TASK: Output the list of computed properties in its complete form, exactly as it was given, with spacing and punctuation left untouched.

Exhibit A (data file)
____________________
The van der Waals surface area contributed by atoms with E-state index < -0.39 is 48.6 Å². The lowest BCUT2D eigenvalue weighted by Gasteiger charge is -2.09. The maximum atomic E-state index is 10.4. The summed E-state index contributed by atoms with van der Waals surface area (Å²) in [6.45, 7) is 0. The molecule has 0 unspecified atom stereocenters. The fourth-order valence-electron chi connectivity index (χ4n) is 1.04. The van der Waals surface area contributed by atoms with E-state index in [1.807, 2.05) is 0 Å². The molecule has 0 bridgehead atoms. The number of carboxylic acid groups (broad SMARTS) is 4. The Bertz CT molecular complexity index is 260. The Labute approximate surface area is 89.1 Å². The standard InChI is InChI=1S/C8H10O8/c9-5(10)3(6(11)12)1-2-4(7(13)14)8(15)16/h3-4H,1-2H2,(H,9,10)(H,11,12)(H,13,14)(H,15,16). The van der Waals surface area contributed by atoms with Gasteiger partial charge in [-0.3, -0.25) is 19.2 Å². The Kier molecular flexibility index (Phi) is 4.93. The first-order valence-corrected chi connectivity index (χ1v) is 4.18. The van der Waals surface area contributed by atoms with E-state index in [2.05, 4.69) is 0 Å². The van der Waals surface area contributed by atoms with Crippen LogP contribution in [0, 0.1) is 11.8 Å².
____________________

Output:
The van der Waals surface area contributed by atoms with E-state index < -0.39 is 48.6 Å². The lowest BCUT2D eigenvalue weighted by Gasteiger charge is -2.09. The maximum atomic E-state index is 10.4. The summed E-state index contributed by atoms with van der Waals surface area (Å²) in [6.45, 7) is 0. The molecule has 0 unspecified atom stereocenters. The fourth-order valence-electron chi connectivity index (χ4n) is 1.04. The van der Waals surface area contributed by atoms with E-state index in [1.807, 2.05) is 0 Å². The molecule has 0 bridgehead atoms. The number of carboxylic acid groups (broad SMARTS) is 4. The Bertz CT molecular complexity index is 260. The Labute approximate surface area is 89.1 Å². The standard InChI is InChI=1S/C8H10O8/c9-5(10)3(6(11)12)1-2-4(7(13)14)8(15)16/h3-4H,1-2H2,(H,9,10)(H,11,12)(H,13,14)(H,15,16). The van der Waals surface area contributed by atoms with Gasteiger partial charge in [-0.3, -0.25) is 19.2 Å². The Kier molecular flexibility index (Phi) is 4.93. The first-order valence-corrected chi connectivity index (χ1v) is 4.18. The van der Waals surface area contributed by atoms with E-state index in [2.05, 4.69) is 0 Å². The van der Waals surface area contributed by atoms with Crippen LogP contribution in [0, 0.1) is 11.8 Å².